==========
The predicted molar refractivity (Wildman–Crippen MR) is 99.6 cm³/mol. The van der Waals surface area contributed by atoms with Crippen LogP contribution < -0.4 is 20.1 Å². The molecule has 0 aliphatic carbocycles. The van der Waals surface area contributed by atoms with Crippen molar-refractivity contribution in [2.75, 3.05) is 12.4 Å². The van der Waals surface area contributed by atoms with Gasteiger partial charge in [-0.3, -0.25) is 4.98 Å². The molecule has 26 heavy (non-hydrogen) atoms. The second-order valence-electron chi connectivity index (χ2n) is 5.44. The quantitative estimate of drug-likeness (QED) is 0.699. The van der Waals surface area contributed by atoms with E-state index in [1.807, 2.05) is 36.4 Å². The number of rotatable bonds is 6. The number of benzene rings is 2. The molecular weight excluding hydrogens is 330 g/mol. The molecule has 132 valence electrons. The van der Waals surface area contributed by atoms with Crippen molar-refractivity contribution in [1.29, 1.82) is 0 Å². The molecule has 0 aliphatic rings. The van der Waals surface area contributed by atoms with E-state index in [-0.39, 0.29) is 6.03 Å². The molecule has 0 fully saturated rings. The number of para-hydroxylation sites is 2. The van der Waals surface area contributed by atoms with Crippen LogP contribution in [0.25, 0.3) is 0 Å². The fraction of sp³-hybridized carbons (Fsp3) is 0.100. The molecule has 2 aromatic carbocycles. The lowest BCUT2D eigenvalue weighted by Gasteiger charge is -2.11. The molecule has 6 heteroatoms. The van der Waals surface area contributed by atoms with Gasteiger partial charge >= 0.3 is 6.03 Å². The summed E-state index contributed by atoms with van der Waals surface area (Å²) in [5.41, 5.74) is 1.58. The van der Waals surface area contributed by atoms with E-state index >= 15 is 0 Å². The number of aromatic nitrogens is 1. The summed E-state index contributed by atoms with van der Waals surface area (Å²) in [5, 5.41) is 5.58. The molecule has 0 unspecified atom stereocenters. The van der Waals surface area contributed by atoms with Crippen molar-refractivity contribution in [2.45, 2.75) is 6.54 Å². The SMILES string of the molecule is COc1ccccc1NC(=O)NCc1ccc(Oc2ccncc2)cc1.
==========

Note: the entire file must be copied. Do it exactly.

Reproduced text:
The predicted molar refractivity (Wildman–Crippen MR) is 99.6 cm³/mol. The van der Waals surface area contributed by atoms with Crippen LogP contribution < -0.4 is 20.1 Å². The molecule has 0 aliphatic carbocycles. The van der Waals surface area contributed by atoms with Crippen molar-refractivity contribution in [2.75, 3.05) is 12.4 Å². The van der Waals surface area contributed by atoms with Gasteiger partial charge in [-0.3, -0.25) is 4.98 Å². The molecule has 26 heavy (non-hydrogen) atoms. The second-order valence-electron chi connectivity index (χ2n) is 5.44. The quantitative estimate of drug-likeness (QED) is 0.699. The van der Waals surface area contributed by atoms with E-state index in [1.807, 2.05) is 36.4 Å². The number of rotatable bonds is 6. The number of benzene rings is 2. The molecular weight excluding hydrogens is 330 g/mol. The molecule has 132 valence electrons. The van der Waals surface area contributed by atoms with Crippen molar-refractivity contribution in [1.29, 1.82) is 0 Å². The molecule has 0 aliphatic rings. The van der Waals surface area contributed by atoms with E-state index in [-0.39, 0.29) is 6.03 Å². The molecule has 0 fully saturated rings. The number of para-hydroxylation sites is 2. The van der Waals surface area contributed by atoms with Crippen LogP contribution in [0.25, 0.3) is 0 Å². The fraction of sp³-hybridized carbons (Fsp3) is 0.100. The molecule has 2 aromatic carbocycles. The lowest BCUT2D eigenvalue weighted by Gasteiger charge is -2.11. The molecule has 6 heteroatoms. The van der Waals surface area contributed by atoms with Gasteiger partial charge >= 0.3 is 6.03 Å². The summed E-state index contributed by atoms with van der Waals surface area (Å²) in [5.41, 5.74) is 1.58. The van der Waals surface area contributed by atoms with E-state index >= 15 is 0 Å². The number of aromatic nitrogens is 1. The summed E-state index contributed by atoms with van der Waals surface area (Å²) in [5, 5.41) is 5.58. The molecule has 0 unspecified atom stereocenters. The van der Waals surface area contributed by atoms with Crippen molar-refractivity contribution in [2.45, 2.75) is 6.54 Å². The SMILES string of the molecule is COc1ccccc1NC(=O)NCc1ccc(Oc2ccncc2)cc1.